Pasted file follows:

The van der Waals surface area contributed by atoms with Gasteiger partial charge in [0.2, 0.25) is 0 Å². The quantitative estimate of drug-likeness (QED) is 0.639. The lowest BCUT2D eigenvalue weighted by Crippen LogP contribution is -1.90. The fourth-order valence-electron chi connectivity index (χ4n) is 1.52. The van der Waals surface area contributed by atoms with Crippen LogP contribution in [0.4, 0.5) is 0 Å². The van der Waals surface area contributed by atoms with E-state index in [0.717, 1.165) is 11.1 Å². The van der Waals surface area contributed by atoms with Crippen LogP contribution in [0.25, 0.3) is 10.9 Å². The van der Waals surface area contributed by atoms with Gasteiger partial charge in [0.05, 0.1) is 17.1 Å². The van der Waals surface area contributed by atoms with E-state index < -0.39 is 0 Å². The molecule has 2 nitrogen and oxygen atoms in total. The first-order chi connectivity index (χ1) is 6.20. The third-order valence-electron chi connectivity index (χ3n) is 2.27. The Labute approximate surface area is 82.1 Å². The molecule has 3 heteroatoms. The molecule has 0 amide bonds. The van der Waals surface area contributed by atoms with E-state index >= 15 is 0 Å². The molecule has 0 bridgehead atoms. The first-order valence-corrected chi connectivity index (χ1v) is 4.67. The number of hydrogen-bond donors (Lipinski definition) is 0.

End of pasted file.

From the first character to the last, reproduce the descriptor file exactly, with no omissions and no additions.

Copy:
The van der Waals surface area contributed by atoms with Gasteiger partial charge in [0.2, 0.25) is 0 Å². The quantitative estimate of drug-likeness (QED) is 0.639. The lowest BCUT2D eigenvalue weighted by Crippen LogP contribution is -1.90. The fourth-order valence-electron chi connectivity index (χ4n) is 1.52. The van der Waals surface area contributed by atoms with Crippen LogP contribution in [0.4, 0.5) is 0 Å². The van der Waals surface area contributed by atoms with E-state index in [0.717, 1.165) is 11.1 Å². The van der Waals surface area contributed by atoms with Crippen LogP contribution in [0.25, 0.3) is 10.9 Å². The van der Waals surface area contributed by atoms with Gasteiger partial charge in [0.05, 0.1) is 17.1 Å². The van der Waals surface area contributed by atoms with E-state index < -0.39 is 0 Å². The molecule has 2 nitrogen and oxygen atoms in total. The first-order chi connectivity index (χ1) is 6.20. The third-order valence-electron chi connectivity index (χ3n) is 2.27. The Labute approximate surface area is 82.1 Å². The molecule has 3 heteroatoms. The molecule has 0 amide bonds. The van der Waals surface area contributed by atoms with E-state index >= 15 is 0 Å². The molecule has 0 bridgehead atoms. The first-order valence-corrected chi connectivity index (χ1v) is 4.67. The number of hydrogen-bond donors (Lipinski definition) is 0.